Tag Archive: Random Thoughts


Healthcare and Religion

I have many friends on both sides of the political spectrum who are currently blowing up my news feed about the Hobby Lobby decision yesterday. I’ll start by saying I have not had the time to read either the majority or the decent in it’s entirety so I have no intention of debating the legal ramifications of the ruling, because while I do see some worrisome precedent being set I’m not prepared to dig into it yet. This post rather is going to be a few thoughts that I’ve had in response to the reactions I’ve seen in the mainstream and social media.

 

Perhaps it is because I am an increasingly cranky Libertarian but I honestly think both sides are missing the point here. If you want your boss and the government to stay out of your healthcare decisions then we shouldn’t encourage either party in any way to be involved. I do believe that your health is a private matter between your physicians and your family and where applicable God. That said if you expect your boss/company to pay for your healthcare in a subsidized fashion (anything other than a normal wage), you are bringing them into the mix.  If you want the government to provide money for healthcare it is also going to come with regulations and laws as they can not give money without doing so.

 

Adding those extra parties of government and employer into the system of healthcare to allow it to function at an affordable cost erases the possibility of true freedom. It’s the recurring catch 22 of the ever present freedom vs security paradox, in this case the security of having reliable, regulated and affordable healthcare versus your freedom to do whatever you want to do with your own body. It’s a horribly flawed system we have in the US because of that paradox and attempts to fix it are likely going to make it even more messy.

 

Unless we are willing to find a way to make healthcare a completely private industry again, there will be continuing infringements upon our personal liberty in this area.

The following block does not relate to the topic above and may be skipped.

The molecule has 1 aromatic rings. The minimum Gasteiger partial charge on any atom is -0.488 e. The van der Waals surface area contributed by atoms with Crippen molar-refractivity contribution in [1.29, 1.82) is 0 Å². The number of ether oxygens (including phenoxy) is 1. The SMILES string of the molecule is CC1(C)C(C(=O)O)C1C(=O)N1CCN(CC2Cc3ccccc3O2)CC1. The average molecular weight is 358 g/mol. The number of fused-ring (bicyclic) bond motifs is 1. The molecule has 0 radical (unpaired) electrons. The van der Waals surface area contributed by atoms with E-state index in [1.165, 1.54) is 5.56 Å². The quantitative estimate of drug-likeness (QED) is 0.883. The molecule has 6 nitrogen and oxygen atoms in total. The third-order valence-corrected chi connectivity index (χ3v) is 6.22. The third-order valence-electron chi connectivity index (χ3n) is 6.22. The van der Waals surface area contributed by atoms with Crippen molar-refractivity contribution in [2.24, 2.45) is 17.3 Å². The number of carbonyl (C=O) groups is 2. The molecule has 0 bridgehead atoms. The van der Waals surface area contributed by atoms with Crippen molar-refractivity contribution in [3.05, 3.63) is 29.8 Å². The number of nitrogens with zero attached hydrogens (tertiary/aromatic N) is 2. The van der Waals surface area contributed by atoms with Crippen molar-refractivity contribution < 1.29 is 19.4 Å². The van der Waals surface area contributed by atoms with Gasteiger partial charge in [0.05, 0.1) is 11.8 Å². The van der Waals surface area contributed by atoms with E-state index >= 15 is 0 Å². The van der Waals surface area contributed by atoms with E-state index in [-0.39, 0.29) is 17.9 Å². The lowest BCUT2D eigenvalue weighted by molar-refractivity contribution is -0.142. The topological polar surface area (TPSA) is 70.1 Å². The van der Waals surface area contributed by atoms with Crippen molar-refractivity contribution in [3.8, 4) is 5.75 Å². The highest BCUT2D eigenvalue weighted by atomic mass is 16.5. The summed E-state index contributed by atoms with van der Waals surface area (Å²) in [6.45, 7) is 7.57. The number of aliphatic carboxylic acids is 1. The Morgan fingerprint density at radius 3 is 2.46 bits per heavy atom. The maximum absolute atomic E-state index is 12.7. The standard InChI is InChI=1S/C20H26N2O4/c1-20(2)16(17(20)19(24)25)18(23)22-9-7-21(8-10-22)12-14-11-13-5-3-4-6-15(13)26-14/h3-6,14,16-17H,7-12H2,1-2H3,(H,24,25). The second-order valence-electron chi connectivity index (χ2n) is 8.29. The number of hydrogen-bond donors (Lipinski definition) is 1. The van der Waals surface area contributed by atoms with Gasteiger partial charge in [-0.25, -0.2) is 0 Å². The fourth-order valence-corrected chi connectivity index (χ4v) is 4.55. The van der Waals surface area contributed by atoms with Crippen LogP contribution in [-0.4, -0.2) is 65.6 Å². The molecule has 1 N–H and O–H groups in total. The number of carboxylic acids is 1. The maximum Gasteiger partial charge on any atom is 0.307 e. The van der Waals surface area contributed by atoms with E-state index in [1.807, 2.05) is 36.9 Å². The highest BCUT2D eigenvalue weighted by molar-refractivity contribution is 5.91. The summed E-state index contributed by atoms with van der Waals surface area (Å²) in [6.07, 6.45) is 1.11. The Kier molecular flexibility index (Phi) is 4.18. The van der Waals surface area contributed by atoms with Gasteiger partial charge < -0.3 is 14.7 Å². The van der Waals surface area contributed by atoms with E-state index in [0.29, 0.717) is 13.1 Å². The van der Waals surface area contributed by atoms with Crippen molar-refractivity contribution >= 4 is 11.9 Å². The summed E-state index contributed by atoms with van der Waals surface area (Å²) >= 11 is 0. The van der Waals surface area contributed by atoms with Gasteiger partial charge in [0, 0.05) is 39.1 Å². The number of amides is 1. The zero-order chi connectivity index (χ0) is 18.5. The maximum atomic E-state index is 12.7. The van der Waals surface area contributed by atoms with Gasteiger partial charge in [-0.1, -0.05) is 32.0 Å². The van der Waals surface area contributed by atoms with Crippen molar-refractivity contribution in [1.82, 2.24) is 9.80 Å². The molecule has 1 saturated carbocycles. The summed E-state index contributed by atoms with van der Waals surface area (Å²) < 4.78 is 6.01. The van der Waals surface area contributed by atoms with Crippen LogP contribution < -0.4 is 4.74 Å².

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Thoughts on Syria

Fair warning: this post will be disjointed and unorganized, but honestly that’s where my thoughts are on this issue at the moment and I just need to get them out there (and hey that’s the whole point of this blog). I do hope to get back to semi regular posting once the dust settles from my move, job change and wedding.

 

 

My thoughts on Syria:

Sadly the Oatmeal has some of the most honest commentary of this whole thing

-There are no easy answers or good choices as to who should be in power. People on both sides could be seen as potential threats to our national security.

-Our President did have the right to do something without Congress’ approval, and by placing that restriction on himself he may be significantly changing Presidential war powers for the first time since the War Powers Resolution and the ramifications of that scare me. Politically speaking he was stuck between a rock and a hard place; either seem like he was taking too much power (like Bush) or like he is now be seen as weak.

-I believe wholeheartedly that something has to be done about the use of chemical weapons, however the implications of taking action without global support terrify me.

-Something has to be done to uphold US credibility after the “red line” was crossed, however I don’t know what that action should be.

-At this point we are facing serious retaliation no matter what we do.

Supremely Frustrating

Today and tomorrow the Supreme Court is hearing cases having to do with gay marriage, and because of that it seems almost everybody has lost their minds. It seems like a large portion of the people I know are loudly clamoring that we need to show the supreme court (insert your side of this issue here) RIGHT NOW.

First off, have we forgotten that we don’t want the supreme court to care what the popular opinion is? Have we forgotten that they are supposed to be unbiased judges of the law? Have we forgotten that they must be detached in order to be what we need them to be? I believe firmly that everyone has the right to protest, march, picket, yell, scream, and express their opinion in whatever they want, but don’t mind me while I pray and hope fervently that it doesn’t make the smallest bit of a difference in what the court decides.

We will not know for months what the court’s decision is and endless speculation, vilification of the opposition and fear mongering only creates a hostile climate that drives us farther apart as a nation. The decision will not change the fact that there is a deep divide amongst the people. The opinion of those few justices may effect the practicalities of the law, but it will not end this discussion, nor will it solve this problem.